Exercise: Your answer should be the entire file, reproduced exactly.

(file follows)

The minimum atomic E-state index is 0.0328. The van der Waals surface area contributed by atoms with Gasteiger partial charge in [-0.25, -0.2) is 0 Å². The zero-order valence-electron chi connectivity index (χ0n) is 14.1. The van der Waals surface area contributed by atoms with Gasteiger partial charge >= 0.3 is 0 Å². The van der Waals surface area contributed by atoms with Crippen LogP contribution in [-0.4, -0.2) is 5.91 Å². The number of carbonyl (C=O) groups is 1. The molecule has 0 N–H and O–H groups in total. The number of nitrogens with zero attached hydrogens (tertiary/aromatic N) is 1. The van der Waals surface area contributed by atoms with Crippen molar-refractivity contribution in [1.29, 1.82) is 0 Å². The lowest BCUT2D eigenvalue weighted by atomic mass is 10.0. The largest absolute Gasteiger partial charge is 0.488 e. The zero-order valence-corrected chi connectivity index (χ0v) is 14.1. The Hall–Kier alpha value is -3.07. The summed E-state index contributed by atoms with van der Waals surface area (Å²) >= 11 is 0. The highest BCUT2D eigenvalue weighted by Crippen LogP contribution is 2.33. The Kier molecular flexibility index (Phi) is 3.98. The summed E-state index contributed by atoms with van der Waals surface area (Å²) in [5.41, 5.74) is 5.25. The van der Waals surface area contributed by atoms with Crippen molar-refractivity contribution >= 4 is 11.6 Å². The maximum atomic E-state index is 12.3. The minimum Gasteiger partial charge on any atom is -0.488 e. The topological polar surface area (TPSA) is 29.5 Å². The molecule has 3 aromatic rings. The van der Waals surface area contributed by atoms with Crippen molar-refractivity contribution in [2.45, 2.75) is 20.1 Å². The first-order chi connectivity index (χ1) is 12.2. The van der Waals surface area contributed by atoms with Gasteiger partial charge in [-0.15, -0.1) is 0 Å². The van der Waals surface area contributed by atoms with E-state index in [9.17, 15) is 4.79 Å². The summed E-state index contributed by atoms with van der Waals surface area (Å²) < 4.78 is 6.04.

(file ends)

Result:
The minimum atomic E-state index is 0.0328. The van der Waals surface area contributed by atoms with Gasteiger partial charge in [-0.25, -0.2) is 0 Å². The zero-order valence-electron chi connectivity index (χ0n) is 14.1. The van der Waals surface area contributed by atoms with Gasteiger partial charge >= 0.3 is 0 Å². The van der Waals surface area contributed by atoms with Crippen LogP contribution in [-0.4, -0.2) is 5.91 Å². The number of carbonyl (C=O) groups is 1. The molecule has 0 N–H and O–H groups in total. The number of nitrogens with zero attached hydrogens (tertiary/aromatic N) is 1. The van der Waals surface area contributed by atoms with Crippen molar-refractivity contribution in [1.29, 1.82) is 0 Å². The lowest BCUT2D eigenvalue weighted by atomic mass is 10.0. The largest absolute Gasteiger partial charge is 0.488 e. The zero-order valence-corrected chi connectivity index (χ0v) is 14.1. The Hall–Kier alpha value is -3.07. The summed E-state index contributed by atoms with van der Waals surface area (Å²) >= 11 is 0. The highest BCUT2D eigenvalue weighted by Crippen LogP contribution is 2.33. The Kier molecular flexibility index (Phi) is 3.98. The summed E-state index contributed by atoms with van der Waals surface area (Å²) in [5.41, 5.74) is 5.25. The van der Waals surface area contributed by atoms with Crippen molar-refractivity contribution >= 4 is 11.6 Å². The maximum atomic E-state index is 12.3. The minimum Gasteiger partial charge on any atom is -0.488 e. The topological polar surface area (TPSA) is 29.5 Å². The molecule has 3 aromatic rings. The van der Waals surface area contributed by atoms with Crippen molar-refractivity contribution in [2.45, 2.75) is 20.1 Å². The first-order chi connectivity index (χ1) is 12.2. The van der Waals surface area contributed by atoms with Gasteiger partial charge in [-0.15, -0.1) is 0 Å². The van der Waals surface area contributed by atoms with E-state index in [9.17, 15) is 4.79 Å². The summed E-state index contributed by atoms with van der Waals surface area (Å²) < 4.78 is 6.04.